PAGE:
4) Recognize bullshit--And recognize that it's everywhere. That's not a moral judgment. It's just the way it is. It's easy to spot in the obvious places, like advertisements, but not so easy in others, like when someone is blogging about the wonderful things they're going to instill in their children that the Bad Old Education System just won't for some reason. Everyone wants to blow smoke up your ass. Especially your parents. Especially parents who want to view themselves as enlightened friend-peer-guides to their crotch spawn. You're special, but not more special than Daddy's ego. Not really.

5) Watch out--Look out for number one. I don't mean to not play on a team. Just recognize that it's play, that it's a thing you do for certain reasons. Everyone else on the team is in the same situation, whether they realize it or not. Are your skills a threat to someone else on the team? Watch them. Be careful around them. Be a little paranoid while maintaining some perspective. It is not at all uncommon for someone of either gender to trump up a harassment claim to neutralize a rival. (Among many other stupid and counterproductive things.) Don't be paranoid, but be aware and smart.

That's a start. You get those things down, and "Problem solving", "Compassion", and "Tackling projects" will seem like the stress-free child's play that they are.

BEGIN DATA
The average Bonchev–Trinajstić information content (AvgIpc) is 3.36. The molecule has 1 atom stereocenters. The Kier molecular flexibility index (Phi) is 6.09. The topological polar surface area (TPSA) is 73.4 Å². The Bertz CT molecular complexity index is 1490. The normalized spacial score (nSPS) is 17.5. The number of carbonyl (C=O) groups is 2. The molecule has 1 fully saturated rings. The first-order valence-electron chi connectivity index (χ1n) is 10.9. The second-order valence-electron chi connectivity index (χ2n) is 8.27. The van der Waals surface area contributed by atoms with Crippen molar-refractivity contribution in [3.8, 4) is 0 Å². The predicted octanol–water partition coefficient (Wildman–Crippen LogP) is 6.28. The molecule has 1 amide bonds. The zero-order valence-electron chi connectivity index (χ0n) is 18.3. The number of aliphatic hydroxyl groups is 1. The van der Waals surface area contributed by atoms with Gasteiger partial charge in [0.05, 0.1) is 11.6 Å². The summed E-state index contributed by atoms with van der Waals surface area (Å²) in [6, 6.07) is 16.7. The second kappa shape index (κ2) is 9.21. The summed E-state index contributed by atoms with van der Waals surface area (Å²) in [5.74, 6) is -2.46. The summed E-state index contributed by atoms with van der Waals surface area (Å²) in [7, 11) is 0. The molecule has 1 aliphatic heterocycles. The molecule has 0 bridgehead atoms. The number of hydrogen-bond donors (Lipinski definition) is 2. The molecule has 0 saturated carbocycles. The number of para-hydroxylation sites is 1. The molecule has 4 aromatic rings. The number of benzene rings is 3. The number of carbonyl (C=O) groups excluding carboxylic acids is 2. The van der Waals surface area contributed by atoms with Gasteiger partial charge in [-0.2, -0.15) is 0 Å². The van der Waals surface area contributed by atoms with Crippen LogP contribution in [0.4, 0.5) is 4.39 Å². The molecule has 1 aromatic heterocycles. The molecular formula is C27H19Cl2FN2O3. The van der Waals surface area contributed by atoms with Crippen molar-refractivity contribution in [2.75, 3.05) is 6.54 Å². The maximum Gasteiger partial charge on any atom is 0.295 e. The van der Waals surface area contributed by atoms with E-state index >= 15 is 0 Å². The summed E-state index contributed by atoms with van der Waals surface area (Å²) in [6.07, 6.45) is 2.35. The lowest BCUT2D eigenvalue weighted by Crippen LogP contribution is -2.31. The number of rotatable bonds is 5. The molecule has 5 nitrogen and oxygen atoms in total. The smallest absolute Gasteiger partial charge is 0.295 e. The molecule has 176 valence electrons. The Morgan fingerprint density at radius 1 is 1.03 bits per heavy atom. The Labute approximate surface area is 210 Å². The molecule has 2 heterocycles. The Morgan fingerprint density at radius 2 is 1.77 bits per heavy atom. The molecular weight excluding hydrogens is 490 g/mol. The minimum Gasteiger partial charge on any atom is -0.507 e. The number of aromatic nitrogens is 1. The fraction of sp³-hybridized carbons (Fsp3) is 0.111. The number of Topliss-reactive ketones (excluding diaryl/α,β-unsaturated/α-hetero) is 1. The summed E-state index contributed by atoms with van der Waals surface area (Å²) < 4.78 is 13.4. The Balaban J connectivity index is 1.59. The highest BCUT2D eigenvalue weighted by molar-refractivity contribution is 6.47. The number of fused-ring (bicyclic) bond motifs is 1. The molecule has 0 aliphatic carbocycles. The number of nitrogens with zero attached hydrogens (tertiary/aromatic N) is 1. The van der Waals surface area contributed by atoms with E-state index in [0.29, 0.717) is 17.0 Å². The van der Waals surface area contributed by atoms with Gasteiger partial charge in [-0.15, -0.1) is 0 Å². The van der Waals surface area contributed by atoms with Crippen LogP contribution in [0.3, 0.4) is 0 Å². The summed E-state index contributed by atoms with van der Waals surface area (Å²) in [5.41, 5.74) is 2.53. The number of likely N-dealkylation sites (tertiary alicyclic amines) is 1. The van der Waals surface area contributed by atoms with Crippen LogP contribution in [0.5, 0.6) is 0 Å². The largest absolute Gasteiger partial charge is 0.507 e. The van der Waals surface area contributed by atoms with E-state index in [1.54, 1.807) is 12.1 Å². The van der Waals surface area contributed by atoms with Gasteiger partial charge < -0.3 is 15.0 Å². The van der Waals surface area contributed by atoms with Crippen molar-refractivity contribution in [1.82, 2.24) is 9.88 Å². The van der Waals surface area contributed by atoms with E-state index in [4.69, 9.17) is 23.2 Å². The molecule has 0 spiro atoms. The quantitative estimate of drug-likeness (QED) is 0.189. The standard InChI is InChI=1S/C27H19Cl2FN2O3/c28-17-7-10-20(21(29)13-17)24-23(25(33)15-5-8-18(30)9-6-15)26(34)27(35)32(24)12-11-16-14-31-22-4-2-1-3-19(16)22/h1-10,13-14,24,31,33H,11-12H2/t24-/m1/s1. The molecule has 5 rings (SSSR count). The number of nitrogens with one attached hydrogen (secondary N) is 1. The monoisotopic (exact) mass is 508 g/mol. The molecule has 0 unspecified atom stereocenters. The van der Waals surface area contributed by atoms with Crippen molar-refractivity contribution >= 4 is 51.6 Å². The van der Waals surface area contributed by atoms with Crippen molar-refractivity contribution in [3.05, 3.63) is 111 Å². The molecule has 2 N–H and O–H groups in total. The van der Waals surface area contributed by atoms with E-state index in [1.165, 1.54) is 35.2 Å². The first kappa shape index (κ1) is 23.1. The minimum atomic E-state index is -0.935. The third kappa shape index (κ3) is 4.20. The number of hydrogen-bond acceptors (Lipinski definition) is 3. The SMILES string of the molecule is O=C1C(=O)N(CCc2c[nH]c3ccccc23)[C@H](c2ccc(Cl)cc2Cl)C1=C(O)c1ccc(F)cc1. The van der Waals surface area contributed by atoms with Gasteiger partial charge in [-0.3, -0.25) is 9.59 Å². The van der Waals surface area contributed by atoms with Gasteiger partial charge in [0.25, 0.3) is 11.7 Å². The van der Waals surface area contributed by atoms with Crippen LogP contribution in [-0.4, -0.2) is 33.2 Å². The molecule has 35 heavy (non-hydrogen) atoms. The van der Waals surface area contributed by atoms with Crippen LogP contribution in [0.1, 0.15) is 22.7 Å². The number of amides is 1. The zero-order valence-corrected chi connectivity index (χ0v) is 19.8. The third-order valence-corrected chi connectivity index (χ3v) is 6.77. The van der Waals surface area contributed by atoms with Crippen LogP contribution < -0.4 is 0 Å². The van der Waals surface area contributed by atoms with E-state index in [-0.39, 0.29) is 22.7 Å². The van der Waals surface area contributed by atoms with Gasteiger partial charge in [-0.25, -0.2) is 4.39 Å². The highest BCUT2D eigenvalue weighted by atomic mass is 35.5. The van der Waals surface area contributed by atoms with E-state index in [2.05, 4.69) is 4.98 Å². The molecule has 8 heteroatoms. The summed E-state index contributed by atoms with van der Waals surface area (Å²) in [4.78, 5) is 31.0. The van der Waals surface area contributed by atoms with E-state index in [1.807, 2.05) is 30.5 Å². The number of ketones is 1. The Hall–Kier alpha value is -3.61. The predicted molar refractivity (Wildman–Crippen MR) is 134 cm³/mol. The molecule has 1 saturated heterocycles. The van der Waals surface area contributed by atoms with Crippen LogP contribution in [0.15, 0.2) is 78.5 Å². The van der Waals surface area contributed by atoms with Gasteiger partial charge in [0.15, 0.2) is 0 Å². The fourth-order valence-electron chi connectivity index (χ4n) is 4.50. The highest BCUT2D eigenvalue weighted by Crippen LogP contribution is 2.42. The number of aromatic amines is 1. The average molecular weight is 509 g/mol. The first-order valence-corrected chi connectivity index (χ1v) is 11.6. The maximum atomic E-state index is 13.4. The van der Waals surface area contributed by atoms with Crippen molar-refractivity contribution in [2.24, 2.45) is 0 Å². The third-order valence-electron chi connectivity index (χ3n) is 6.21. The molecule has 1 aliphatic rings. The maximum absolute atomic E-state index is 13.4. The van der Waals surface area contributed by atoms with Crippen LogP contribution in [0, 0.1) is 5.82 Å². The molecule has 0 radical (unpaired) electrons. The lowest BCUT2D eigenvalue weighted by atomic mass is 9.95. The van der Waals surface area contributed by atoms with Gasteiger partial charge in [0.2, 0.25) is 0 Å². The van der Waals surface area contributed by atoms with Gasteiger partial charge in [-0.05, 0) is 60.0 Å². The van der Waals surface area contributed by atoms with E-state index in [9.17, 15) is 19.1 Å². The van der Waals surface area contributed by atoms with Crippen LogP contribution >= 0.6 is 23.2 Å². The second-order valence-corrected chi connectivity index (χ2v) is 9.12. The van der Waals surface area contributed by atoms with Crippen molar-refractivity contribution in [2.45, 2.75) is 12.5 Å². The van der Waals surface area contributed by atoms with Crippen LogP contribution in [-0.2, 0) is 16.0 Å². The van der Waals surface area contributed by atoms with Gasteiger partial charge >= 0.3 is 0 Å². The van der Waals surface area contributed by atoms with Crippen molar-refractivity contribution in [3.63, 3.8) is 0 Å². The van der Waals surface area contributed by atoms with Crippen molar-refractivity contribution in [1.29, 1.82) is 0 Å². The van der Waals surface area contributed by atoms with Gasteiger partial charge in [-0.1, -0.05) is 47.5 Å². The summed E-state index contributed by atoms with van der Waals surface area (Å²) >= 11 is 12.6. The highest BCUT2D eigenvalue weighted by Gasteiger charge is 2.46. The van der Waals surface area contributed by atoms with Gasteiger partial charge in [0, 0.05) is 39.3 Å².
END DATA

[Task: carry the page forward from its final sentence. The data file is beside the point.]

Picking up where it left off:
Good luck out there. You're gonna need it.


In regards to 3: I can tell you want to succeed. And I can tell you've never had depression, confidence 95%. Maybe you live in some kind of posh suburbia, where pseudo-"depression" is cool, whatever, and thought that depression and demotivation could be somehow comparable.

Let me welcome you to clinical depression. You can't concentrate for five minutes, and I mean it. Your productivity will be 0.01x the normal. Your error rate will be 100x. Half of your day is a struggle for not jumping out of the fucking window, right there, right now. The other half, you will spend crying in the bathroom, pushing through the pain. (And then some smug bastard tells you "what pain? suck it up", and you fall into suicidal ideation again.)

If I were your boss and discovered you were clinically depressed, I would pay you to go home and not work until you got well. Damn, I would pay your therapy, even. Simply put, depressed workers are bad for business.